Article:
More than 1.2 million Australians receive some form of aged care. Of these, about 23% of people are using residential aged care. If you think through these numbers, and remember that residential aged care typically comes after a period of receiving support services in your own home, you can see that many if not most are likely to spend some time in residential aged care during our lifetime. This makes residential aged care something all of us should expect – and anything that we can expect can be planned for.
Effective planning can make a substantial difference to people’s experiences. Effective planning can either (i) significantly reduce the cost of care; and/or (ii) greatly increase the quality of care that we receive. In this article, we take a brief look at the two main types of cost that generally apply to all people in the residential aged care system. Please note that individual facilities may provide additional services and charge individual fees for those services: this article focusses on the main payments that apply to virtually everyone.
Put simply, a person in residential aged care pays for two basic things: their accommodation and their care. How these two things are paid for depends on the income and/or asset level of the resident. Income and assets are assessed using a means test, similar in concept to the means tests used for things like Centrelink benefits. Means tests are always fiddly, not the least because the thresholds for the tests tend to change each March and September as indexing is applied to them. They also vary depending on whether a person is a member of a couple or not, whether and how they might own their own home, etc.
In very general terms, the main threshold for income is approximately $26,000 per person (again, things vary depending on whether the person has a partner). Once income rises above this, a person is expected to start making their own contributions to the cost of their care and/or accommodation.
The assets test is more complicated. Much depends on whether the aged care residents’ former home counts towards the test. Generally, it will, unless the home is still being lived in by someone with a particular relationship to the aged care resident (such as a husband or wife or financially dependent member of their family).
Anything that is means tested can be affected by the way in which a person receives their income and/or holds their assets. Therefore, good financial planning can lead to good outcomes here. That said, the best planning happens well in advance. That is, effective planning often takes place many years prior to the person needing to go into care. Things can still be managed once the need for care has arisen (it is never too late for good decision making). But the earlier the planning starts, the better.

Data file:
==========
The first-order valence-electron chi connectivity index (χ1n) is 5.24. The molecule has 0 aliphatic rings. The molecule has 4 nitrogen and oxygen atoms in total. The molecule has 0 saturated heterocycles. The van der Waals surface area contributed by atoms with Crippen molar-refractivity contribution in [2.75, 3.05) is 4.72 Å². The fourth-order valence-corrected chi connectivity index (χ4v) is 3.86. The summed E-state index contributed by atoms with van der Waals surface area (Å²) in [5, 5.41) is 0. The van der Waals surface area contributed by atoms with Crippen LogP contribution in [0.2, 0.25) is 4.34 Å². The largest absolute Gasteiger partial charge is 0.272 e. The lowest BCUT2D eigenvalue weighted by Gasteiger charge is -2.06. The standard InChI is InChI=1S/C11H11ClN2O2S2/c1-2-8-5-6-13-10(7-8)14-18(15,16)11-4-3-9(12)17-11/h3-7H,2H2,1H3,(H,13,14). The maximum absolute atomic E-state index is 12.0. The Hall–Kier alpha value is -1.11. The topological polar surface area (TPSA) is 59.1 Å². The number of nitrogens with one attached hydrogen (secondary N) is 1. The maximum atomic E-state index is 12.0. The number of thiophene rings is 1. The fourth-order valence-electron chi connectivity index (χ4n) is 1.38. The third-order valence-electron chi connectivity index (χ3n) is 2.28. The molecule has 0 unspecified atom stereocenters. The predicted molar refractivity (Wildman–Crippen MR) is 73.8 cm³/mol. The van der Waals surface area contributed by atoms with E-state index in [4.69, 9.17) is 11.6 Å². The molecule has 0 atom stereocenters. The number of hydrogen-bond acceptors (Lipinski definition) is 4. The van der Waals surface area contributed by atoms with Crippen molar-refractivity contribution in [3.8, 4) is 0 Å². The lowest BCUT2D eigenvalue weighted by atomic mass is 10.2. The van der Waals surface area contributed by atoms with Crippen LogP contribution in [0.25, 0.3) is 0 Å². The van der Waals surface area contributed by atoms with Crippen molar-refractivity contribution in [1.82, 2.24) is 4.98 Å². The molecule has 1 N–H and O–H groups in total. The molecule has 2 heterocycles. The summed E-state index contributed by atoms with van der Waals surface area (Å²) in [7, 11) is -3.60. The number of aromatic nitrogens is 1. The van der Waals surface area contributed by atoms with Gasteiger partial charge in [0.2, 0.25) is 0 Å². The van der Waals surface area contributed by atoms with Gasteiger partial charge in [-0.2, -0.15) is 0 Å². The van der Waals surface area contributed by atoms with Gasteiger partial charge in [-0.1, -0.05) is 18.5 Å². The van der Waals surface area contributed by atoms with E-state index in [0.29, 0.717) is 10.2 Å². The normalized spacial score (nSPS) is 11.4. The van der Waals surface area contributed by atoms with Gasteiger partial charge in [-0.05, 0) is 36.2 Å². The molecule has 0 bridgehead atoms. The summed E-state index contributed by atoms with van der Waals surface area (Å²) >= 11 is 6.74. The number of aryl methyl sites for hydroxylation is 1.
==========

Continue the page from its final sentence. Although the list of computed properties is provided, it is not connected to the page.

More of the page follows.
At least one and potentially two types of care fee may be payable by an aged care resident.
Basic Daily Care Fee
Virtually everyone using residential aged care is asked to pay the basic daily care fee. The fee is set at 85% of the full aged pension rate. Currently, this is $52.25 per day (although pension rates will be reviewed later in March as part of the semi-annual indexing process). This fee is paid by the resident directly to the aged care facility and it is used to pay for things like meals, cleaning, laundry, etc.
Means-tested Care Fee
In addition to the basic daily care fee paid by everyone, there is a means-tested care fee that may be payable as well. Being means tested, the amount of this fee varies from person to person. Some people do not have to pay a means tested fee. The maximum fee payable is currently $256.44 per day.
The means-tested care fee is also subject to two caps: one for any given 12-month period and another for a person’s lifetime. These caps are currently $28,087 per year, or $67,409 in a lifetime. (Again, these caps are also indexed each March and September, so they can be expected to change a little later this month).
People will usually be asked to pay one of two types of accommodation fee. The first is an accommodation payment. The second is an accommodation contribution. Which (if either) of these two is payable is decided by the means test.
The absolute size of the accommodation cost depends on the specific facility that you use. Once they are set, accommodation costs can either be paid upfront or paid as you go. The choice here adds some complications, so in this article we will simply discuss who has to pay the accommodation cost.
Essentially, the means test divides people into one of three categories: low, moderate or high means. Low means residents have income less than (approximately) $26,000 and assets below $48,000. High means residents have income above (approximately) $67,000 or assets above (approx.) $165,000. Moderate means people are between these two bands.
People in the low means category do not make any accommodation payment: the Commonwealth Government pays this cost for them. People in the high means category make the full accommodation payment: the Commonwealth Government does not pay any of the accommodation costs for them. People in the moderate category receive some Government assistance for accommodation and make their own contribution towards the cost of accommodation. How much the Government contributes depends on the specific level of income and assets.
Moving into residential aged care can be a complicated procedure. In particular, the quality of aged care and how much you need to pay for that care depends on how you are managing your finances. If you or someone you know needs to make some decisions about current or future aged care, please get in touch. This is one area where we really love helping people get the best possible outcomes.